Welcome! Here are the website rules, as well as some tips for using this forum.
Need to contact us? Visit https://heatinghelp.com/contact-us/.
Click here to Find a Contractor in your area.

Ductwork sealing

Options
Paul B_5
Paul B_5 Member Posts: 60
What is the best Mastic /Tape /or whatever for sealing duckwork in an attic unheated space ... short of Foaming the whole works in.??? Paul

Comments

  • Brad White
    Brad White Member Posts: 2,398
    Options
    Funny thing

    Here in Massachusetts, according to our energy code, duct tape as we know it is specifically prohibited for use in sealing ducts...

    I guess we are going to have to refer to it by it's second most useful function- Day Care/Babysitter Tape.

    For duct sealing, I find the products by Hardcast company to be outstanding. Both their tape and activator system (FTA-20 I believe) and their 1402 Foil Grip tape is hard to beat. They also have a line of brush on sealants such as Iron Grip.

    Not the only game in town but a very good product line.
    "If you do not know the answer, say, "I do not know the answer", and you will be correct!"



    -Ernie White, my Dad
  • Jack
    Jack Member Posts: 1,047
    Options
    There are several manufacturers

    Polymer Adhesives is good. I like the Airseal 33 and 11. Kingco makes a good product and as all ready mentioned, Hardcast. I would recommend that you use a water based product regardless of brand. You don't want to get up in the attic and uncork some of the solvent based product because it will uncork you.

    This is largely like putting spackling compound on sheetrock. Put a bit on, wrap the tape around the joint and mud it in. If you have fairly large gaps in the joint the Airseal 33/Kingco Glenkote (I don't know the Hardcast equiv)is probably the better way to go as it has a fiber component that bridges gaps a bit better.

    Duct tape is useless after 30 days. In a hot attic, two weeks. Duct sealing is a good practice. It is required on commercial where they do pressure tests on duct systems. It should be SOP on residential also. I have a DOE circular that says you can loose up to 42% of your conditioned air in duct systems.
  • Paul B_5
    Paul B_5 Member Posts: 60
    Options


    thanks for the replies guys ...42% ouch!!!
  • hvacfreak
    hvacfreak Member Posts: 439
    Options
    foil / butyl

    http://www.hardcast.com/products/pdfs/TGM3300PDS.pdf

    This stuff is just awesome. I've sealed small joints in medium pressure ( approx. 2.5" wc )duct while it was under pressure with this tape. The brand I used was Atco " Foilmastic " , I'm sure the Hardcast product is at least as good or better. The Hardcast description is right on target when it says " aggressive grip ".
  • Nick S
    Nick S Member Posts: 62
    Options


    Actually, duct leakage can be, and often is much more than that.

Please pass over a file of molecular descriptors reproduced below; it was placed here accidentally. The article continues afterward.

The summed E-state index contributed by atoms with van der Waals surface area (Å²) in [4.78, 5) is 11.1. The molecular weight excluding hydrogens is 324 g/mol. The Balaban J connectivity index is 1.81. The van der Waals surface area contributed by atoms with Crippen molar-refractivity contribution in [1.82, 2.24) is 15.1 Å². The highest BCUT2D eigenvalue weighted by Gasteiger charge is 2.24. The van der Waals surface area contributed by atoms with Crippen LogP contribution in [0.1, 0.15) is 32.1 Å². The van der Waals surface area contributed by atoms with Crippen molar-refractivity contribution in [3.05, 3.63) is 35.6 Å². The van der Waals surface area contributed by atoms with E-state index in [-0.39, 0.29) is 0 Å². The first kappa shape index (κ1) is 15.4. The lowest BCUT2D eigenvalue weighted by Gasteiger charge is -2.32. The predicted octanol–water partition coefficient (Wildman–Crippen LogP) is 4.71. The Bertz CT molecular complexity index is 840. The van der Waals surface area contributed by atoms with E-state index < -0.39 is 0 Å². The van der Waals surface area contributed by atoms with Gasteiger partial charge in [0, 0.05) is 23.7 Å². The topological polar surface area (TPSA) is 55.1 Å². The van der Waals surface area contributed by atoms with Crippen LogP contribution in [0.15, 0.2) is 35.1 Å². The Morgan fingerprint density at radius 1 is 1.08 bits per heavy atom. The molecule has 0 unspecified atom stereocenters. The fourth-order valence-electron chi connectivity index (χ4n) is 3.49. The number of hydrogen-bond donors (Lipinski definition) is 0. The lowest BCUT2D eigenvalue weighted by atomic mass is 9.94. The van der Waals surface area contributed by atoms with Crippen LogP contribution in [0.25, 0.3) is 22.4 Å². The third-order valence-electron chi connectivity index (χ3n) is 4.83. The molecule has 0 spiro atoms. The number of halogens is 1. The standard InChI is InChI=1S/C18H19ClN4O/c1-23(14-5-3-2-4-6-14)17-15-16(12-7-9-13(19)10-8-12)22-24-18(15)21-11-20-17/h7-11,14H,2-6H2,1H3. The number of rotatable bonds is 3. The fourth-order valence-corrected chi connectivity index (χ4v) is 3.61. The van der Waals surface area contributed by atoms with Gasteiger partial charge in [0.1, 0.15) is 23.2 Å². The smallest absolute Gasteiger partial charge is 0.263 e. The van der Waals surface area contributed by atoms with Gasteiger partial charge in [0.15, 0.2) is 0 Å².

• Brad White
    Brad White Member Posts: 2,398
    Options
    When you consider

    that horsepower increases by the cube of volume, if you have even only 10 percent leakage it will cost you in rough terms a 30% increase in horsepower to recover that lost air volume by speeding up the fan.

    Sealing ductwork is the work of the saints.
    "If you do not know the answer, say, "I do not know the answer", and you will be correct!"



    -Ernie White, my Dad
  • Mike T., Swampeast MO
    Mike T., Swampeast MO Member Posts: 6,928
    Options


    While I don't recall the brand, the "best" mastic I've used is water-based, grey in color about the consistency of thinset mortar. Apply with a short, stiff bristle brush generously but not liberally to avoid too much of a mess.

    With rectangular ductwork reapply into the corner between the drives and the esses BEFORE you carefully turn down the "just long enough" drives.

    Remove the excess immediately (requires lots of rags and damp rags for the final cleanup) and cover ALL joints with a good quality aluminum "duct" tape. Cover ALL longitudinal joints in the straights and ALL joints in gored round fittings with tape as well.

    If in unconditioned space carefully wrap with foil faced fiberglass insulation taking special care not to significantly compress the fiberglass and overlapping by precisely 50% in the straights and as close to such as possible at tees. Obviously you want such insulation to have 1/2 the value of the total value you desire. With the straight portion of round ducts you can perfectly wrap with 0% overlap but you really should seal the joints with aluminum "duct" tape taking especial care not to compress the fiberglass--now you want such insulation to have the full desired insulation value. The "double wrap" method somewhat less costly if somewhat more difficult to avoid compression...

    For conditioned space wrap with bubble foil. While rather expensive on an R-value basis, it's relatively easy to install and providing you've sealed the underlying ductwork joints well, you'll wind up with very nicely sealed and very nicely insulated ductwork.

    If "time is not money" and space is a premium you can get reasonable insulation of ductwork in unconditioned space by PERFECTLY cutting bubble foil to the ductwork, installing with contact cement on BOTH the bubble foil and the duct and sealing every joint in the bubble foil with aluminum duct tape. Just make sure that the ductwork contacts nothing EXCEPT other insulation.



This discussion has been closed.